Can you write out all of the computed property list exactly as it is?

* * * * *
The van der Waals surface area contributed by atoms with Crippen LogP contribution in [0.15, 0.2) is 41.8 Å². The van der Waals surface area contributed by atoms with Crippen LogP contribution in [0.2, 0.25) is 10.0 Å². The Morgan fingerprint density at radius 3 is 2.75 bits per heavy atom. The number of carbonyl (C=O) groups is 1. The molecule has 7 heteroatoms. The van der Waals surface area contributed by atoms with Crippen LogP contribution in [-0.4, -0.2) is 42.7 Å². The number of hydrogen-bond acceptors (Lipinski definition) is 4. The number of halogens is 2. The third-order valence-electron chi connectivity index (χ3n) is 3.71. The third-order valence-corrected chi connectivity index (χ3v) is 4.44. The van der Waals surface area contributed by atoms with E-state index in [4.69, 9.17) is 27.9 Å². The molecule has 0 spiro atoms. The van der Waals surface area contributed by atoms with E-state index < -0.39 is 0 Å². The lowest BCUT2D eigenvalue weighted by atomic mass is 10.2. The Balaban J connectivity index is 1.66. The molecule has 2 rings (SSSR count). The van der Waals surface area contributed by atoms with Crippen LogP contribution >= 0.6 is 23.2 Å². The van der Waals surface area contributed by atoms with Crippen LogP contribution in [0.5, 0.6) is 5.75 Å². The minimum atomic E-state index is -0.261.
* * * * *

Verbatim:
The van der Waals surface area contributed by atoms with Crippen LogP contribution in [0.15, 0.2) is 41.8 Å². The van der Waals surface area contributed by atoms with Crippen LogP contribution in [0.2, 0.25) is 10.0 Å². The Morgan fingerprint density at radius 3 is 2.75 bits per heavy atom. The number of carbonyl (C=O) groups is 1. The molecule has 7 heteroatoms. The van der Waals surface area contributed by atoms with Crippen LogP contribution in [-0.4, -0.2) is 42.7 Å². The number of hydrogen-bond acceptors (Lipinski definition) is 4. The number of halogens is 2. The third-order valence-electron chi connectivity index (χ3n) is 3.71. The third-order valence-corrected chi connectivity index (χ3v) is 4.44. The van der Waals surface area contributed by atoms with E-state index in [4.69, 9.17) is 27.9 Å². The molecule has 0 spiro atoms. The van der Waals surface area contributed by atoms with E-state index < -0.39 is 0 Å². The lowest BCUT2D eigenvalue weighted by atomic mass is 10.2. The Balaban J connectivity index is 1.66. The molecule has 2 rings (SSSR count). The van der Waals surface area contributed by atoms with Crippen LogP contribution >= 0.6 is 23.2 Å². The van der Waals surface area contributed by atoms with Crippen LogP contribution in [0.5, 0.6) is 5.75 Å². The minimum atomic E-state index is -0.261.